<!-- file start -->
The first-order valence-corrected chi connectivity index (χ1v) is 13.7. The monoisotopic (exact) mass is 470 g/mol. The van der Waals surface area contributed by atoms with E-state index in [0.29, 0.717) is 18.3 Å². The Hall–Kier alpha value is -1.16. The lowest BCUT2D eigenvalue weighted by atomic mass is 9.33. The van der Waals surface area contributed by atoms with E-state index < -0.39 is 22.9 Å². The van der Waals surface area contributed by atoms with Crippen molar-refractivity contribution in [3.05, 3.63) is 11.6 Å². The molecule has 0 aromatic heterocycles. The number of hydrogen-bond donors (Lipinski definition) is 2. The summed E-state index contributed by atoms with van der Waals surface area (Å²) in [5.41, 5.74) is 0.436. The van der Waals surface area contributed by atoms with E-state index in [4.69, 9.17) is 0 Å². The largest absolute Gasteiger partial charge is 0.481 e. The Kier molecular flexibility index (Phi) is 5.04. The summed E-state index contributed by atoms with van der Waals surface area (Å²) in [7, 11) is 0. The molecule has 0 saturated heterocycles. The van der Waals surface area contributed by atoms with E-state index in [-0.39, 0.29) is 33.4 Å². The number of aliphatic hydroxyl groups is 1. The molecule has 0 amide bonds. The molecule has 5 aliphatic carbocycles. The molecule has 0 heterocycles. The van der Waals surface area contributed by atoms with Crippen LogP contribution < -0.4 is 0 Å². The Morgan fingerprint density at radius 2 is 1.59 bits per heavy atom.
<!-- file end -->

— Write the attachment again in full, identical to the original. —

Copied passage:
The first-order valence-corrected chi connectivity index (χ1v) is 13.7. The monoisotopic (exact) mass is 470 g/mol. The van der Waals surface area contributed by atoms with E-state index in [0.29, 0.717) is 18.3 Å². The Hall–Kier alpha value is -1.16. The lowest BCUT2D eigenvalue weighted by atomic mass is 9.33. The van der Waals surface area contributed by atoms with E-state index < -0.39 is 22.9 Å². The van der Waals surface area contributed by atoms with Crippen molar-refractivity contribution in [3.05, 3.63) is 11.6 Å². The molecule has 0 aromatic heterocycles. The number of hydrogen-bond donors (Lipinski definition) is 2. The summed E-state index contributed by atoms with van der Waals surface area (Å²) in [5.41, 5.74) is 0.436. The van der Waals surface area contributed by atoms with E-state index in [4.69, 9.17) is 0 Å². The largest absolute Gasteiger partial charge is 0.481 e. The Kier molecular flexibility index (Phi) is 5.04. The summed E-state index contributed by atoms with van der Waals surface area (Å²) in [7, 11) is 0. The molecule has 0 saturated heterocycles. The van der Waals surface area contributed by atoms with E-state index in [-0.39, 0.29) is 33.4 Å². The number of aliphatic hydroxyl groups is 1. The molecule has 0 amide bonds. The molecule has 5 aliphatic carbocycles. The molecule has 0 heterocycles. The van der Waals surface area contributed by atoms with Crippen LogP contribution < -0.4 is 0 Å². The Morgan fingerprint density at radius 2 is 1.59 bits per heavy atom.